A promise is illusory if there is no mutuality of obligation---that is, if one party may terminate the contract at its discretion without performing any of its obligations.?

Where a party manifestly indicates it intends not to be bound, its "promise" is illusory. (Davis v. General Foods: the case of the stolen recipe) Indefiniteness =/= Illusoriness: A contract which fails to fix one's obligation as to price, quantity, time scale, etc. does not necessarily fail for illusoriness. (Wood v. Lucy, Lady Duff-Gordon)

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Conditions of Satisfaction: Where a party makes its obligation dependent on a condition of satisfaction, it is still considered bound to its promise. The party has a duty to act in accordance with its true state of mind. (Omni Group v. Seattle First Nat'l Bank: architectural study; portrait painting hypo). o Objective Condition: For goods of purely economic quality, the court will apply an objective standard to determine whether the condition was met. o Subjective Condition: For goods with high personality, i.e. paintings, etc., the court will instead hold the party to act in good faith based on its actual subjective satisfaction. ii. Indefiniteness

Indefiniteness of terms is not usually sufficient to render a contract unenforceable. Parties need not agree to or articulate all their terms in order to bind themselves, nor do they need to seal the contract in any special way.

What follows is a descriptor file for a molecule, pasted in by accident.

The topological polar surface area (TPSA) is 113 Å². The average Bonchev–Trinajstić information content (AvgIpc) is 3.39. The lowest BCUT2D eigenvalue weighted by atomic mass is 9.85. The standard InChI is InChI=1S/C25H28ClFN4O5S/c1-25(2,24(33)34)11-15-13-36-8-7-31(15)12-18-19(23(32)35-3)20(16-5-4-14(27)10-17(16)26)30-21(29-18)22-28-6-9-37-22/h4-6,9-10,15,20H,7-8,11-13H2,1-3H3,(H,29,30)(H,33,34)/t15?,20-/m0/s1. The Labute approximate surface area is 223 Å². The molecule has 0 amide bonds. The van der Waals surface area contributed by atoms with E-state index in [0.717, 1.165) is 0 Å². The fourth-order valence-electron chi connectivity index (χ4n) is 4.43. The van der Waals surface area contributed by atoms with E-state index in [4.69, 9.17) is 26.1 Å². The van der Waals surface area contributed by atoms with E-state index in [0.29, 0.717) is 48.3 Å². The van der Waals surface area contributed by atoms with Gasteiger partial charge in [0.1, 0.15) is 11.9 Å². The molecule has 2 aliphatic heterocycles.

??????Rest. SS 33: Indefinite Promises o (1) Even though a manifestation of intent is intended to be construed as an offer, it cannot be accepted and give rise to a contract unless the terms are reasonably certain. o (2) Terms are reasonably certain where there is a basis for determining whether the contract has been breached and for giving an appropriate remedy. o (3) The fact that terms are left open may be taken to show one or both parties didn't intend a binding offer or acceptance.
? UCC SS 2-204: o (1) A contract for the sale of goods may be made in any manner sufficient to show agreement, including conduct by both parties which recognizes the existence of a contract. o (2) An agreement may be a contract even though the moment of formation is indeterminate. o (3) Even though certain terms are left open in a contract, it will not fail for indefiniteness if the parties have intended to make a contract and there is a reasonable basis for remedy.